IC says that “surveillance testing” will occur throughout the semester, but the details on how, or perhaps more importantly –– how frequently –– are scant.
“The exact frequency will be determined in coordination with Cayuga Health System as their staff will be supporting the testing process, unless another monitoring mechanism is identified,” IC’s plan states.
All testing done through Ithaca College will be paid for by the school.
To limit spread within college facilities, IC is instituting rigorous cleaning procedures, and HVAC ventilation systems to meet New York State health requirements. The reopening document additionally lays out plans for increased social distance signage, a reconfiguration of academic building hallway traffic and conversions of classroom and dining spaces in order to promote physical distance.
Student behavior and enforcement of proper health precautions have been a major concern for many Ithacans off the hills, and to ensure adherence to new guidelines IC has followed in Cornell’s footsteps with a behavioral contract as well as restrictions on-campus resources for students who do not comply.
Residential students will not be able to obtain their student identification card or access their room if they do not comply with testing requirements upon arrival to campus. Off-campus students who do not comply with initial or ongoing testing requirements will have certain institutional privileges suspended (ability to add/drop courses, library usage, dining usage, access to card swipe buildings, classrooms, or labs) and be subject to campus judicial action and/or removal from campus.
As stated back in June, IC campus plans to be fully operational with in-person instruction by Monday, Oct. 5, and in-person instruction will continue for students through Tuesday, Nov. 24. Instruction and coursework will be remote from Monday, Nov. 30, through the last day of classes, Monday, Dec. 14. Finals will be held remotely beginning Tuesday, Dec. 15.
In addition to the divided semester, IC is also choosing to offer courses in four instructional models in the fall semester: 100% On-Campus Required, Online Asynchronous where the class meets online with no specific days or times specified beginning Sept. 8, Online Synchronous where the class meets online on particular days and times beginning Sept. 8 and Hybrid Online with a face-to-face option where the class has in-person elements but is accessible to students who are attending fully online.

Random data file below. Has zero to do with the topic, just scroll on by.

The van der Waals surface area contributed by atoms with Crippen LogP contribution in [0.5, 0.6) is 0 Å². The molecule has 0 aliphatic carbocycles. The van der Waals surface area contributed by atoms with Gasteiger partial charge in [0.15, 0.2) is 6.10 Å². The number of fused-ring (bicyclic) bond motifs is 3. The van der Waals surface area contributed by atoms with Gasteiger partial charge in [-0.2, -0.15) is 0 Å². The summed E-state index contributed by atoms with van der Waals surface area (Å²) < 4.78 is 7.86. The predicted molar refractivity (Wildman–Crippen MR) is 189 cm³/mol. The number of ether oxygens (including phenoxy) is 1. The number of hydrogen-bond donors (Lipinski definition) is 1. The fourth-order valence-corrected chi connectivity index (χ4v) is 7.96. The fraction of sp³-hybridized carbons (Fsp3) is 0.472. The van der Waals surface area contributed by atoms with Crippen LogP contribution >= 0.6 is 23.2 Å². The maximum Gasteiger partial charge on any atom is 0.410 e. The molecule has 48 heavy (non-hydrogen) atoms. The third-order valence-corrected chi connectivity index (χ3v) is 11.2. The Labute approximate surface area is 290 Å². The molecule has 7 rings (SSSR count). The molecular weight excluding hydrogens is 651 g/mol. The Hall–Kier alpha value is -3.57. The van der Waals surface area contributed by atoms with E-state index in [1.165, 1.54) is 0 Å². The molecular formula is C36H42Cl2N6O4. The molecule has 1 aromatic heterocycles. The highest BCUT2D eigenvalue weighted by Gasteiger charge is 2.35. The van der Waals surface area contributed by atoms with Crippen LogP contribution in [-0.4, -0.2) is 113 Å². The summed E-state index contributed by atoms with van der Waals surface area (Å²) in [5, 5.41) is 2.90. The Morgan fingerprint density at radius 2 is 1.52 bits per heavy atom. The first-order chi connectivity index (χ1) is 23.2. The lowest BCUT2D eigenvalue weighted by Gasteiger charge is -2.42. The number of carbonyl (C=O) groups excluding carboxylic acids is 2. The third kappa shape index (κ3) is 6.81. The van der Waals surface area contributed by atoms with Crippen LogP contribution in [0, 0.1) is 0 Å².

However there is a slight caveat for students choosing to not return to campus and complete their instruction online –– it may be possible that some coursework can only be completed in a face-to-face environment due to accreditation or other requirements, “in which case a student’s progress toward a degree may be delayed until such coursework can be completed face-to-face,” IC’s plan states.
IC’s official re-opening plan ends with documentation outlining what would happen if the campus was forced to close. The plan states that if mid-semester operations were forced to go remote, “the college will give students seven days, if possible, to vacate the residence halls. Students will be asked to pack and take all of their belongings with them.”
The entire campus re-opening plan can be found online here.
“Our beloved college is not unfamiliar with challenging moments — and our community is not unfamiliar with moments that ask us to reimagine and rebuild a resilient future together,” President Collado said in the closing of her message. “The behavior and humanity of every member of this community will determine our ability to move forward together to the other side of this challenging crisis.”
Correction: The original version of this article stated that Cornell University would be barring students from returning to campus from states on Gov. Cuomo’s travel advisory list. Cornell students are being allowed to return, so long as they quarantine in New York for 14 days prior to arrival on campus.